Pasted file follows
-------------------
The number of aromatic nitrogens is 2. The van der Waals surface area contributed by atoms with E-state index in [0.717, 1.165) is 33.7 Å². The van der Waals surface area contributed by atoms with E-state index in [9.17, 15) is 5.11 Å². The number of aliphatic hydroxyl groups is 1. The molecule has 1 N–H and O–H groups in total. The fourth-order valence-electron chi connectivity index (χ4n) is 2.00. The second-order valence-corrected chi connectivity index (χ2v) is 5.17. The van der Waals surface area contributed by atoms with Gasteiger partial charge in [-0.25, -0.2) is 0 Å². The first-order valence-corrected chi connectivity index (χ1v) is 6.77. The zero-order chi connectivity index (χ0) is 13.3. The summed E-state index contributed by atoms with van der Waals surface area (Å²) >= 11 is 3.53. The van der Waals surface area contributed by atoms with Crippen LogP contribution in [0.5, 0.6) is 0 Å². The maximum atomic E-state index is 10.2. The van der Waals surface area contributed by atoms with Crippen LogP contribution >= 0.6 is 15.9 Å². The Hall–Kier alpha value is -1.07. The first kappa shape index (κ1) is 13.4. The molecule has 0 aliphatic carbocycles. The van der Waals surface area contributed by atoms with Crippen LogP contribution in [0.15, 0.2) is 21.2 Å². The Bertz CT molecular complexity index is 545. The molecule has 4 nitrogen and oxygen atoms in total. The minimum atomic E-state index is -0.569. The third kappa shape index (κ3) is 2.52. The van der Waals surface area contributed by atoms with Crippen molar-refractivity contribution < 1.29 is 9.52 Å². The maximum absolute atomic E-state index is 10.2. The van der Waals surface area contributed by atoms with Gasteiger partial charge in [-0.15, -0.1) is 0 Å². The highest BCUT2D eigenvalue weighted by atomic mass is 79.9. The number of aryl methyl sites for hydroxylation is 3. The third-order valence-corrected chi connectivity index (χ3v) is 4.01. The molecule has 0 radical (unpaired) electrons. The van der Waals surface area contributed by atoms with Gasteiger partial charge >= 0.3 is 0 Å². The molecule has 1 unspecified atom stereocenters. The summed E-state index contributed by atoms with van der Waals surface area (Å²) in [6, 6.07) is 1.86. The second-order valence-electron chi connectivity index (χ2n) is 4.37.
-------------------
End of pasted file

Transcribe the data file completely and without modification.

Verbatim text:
The number of aromatic nitrogens is 2. The van der Waals surface area contributed by atoms with E-state index in [0.717, 1.165) is 33.7 Å². The van der Waals surface area contributed by atoms with E-state index in [9.17, 15) is 5.11 Å². The number of aliphatic hydroxyl groups is 1. The molecule has 1 N–H and O–H groups in total. The fourth-order valence-electron chi connectivity index (χ4n) is 2.00. The second-order valence-corrected chi connectivity index (χ2v) is 5.17. The van der Waals surface area contributed by atoms with Gasteiger partial charge in [-0.25, -0.2) is 0 Å². The first-order valence-corrected chi connectivity index (χ1v) is 6.77. The zero-order chi connectivity index (χ0) is 13.3. The summed E-state index contributed by atoms with van der Waals surface area (Å²) >= 11 is 3.53. The van der Waals surface area contributed by atoms with Crippen LogP contribution in [0.5, 0.6) is 0 Å². The maximum atomic E-state index is 10.2. The van der Waals surface area contributed by atoms with Crippen LogP contribution >= 0.6 is 15.9 Å². The Hall–Kier alpha value is -1.07. The first kappa shape index (κ1) is 13.4. The molecule has 0 aliphatic carbocycles. The van der Waals surface area contributed by atoms with Crippen LogP contribution in [0.15, 0.2) is 21.2 Å². The Bertz CT molecular complexity index is 545. The molecule has 4 nitrogen and oxygen atoms in total. The minimum atomic E-state index is -0.569. The third kappa shape index (κ3) is 2.52. The van der Waals surface area contributed by atoms with Crippen molar-refractivity contribution < 1.29 is 9.52 Å². The maximum absolute atomic E-state index is 10.2. The van der Waals surface area contributed by atoms with Gasteiger partial charge in [-0.15, -0.1) is 0 Å². The highest BCUT2D eigenvalue weighted by atomic mass is 79.9. The number of aryl methyl sites for hydroxylation is 3. The third-order valence-corrected chi connectivity index (χ3v) is 4.01. The molecule has 0 radical (unpaired) electrons. The van der Waals surface area contributed by atoms with Gasteiger partial charge >= 0.3 is 0 Å². The molecule has 1 unspecified atom stereocenters. The summed E-state index contributed by atoms with van der Waals surface area (Å²) in [6, 6.07) is 1.86. The second-order valence-electron chi connectivity index (χ2n) is 4.37.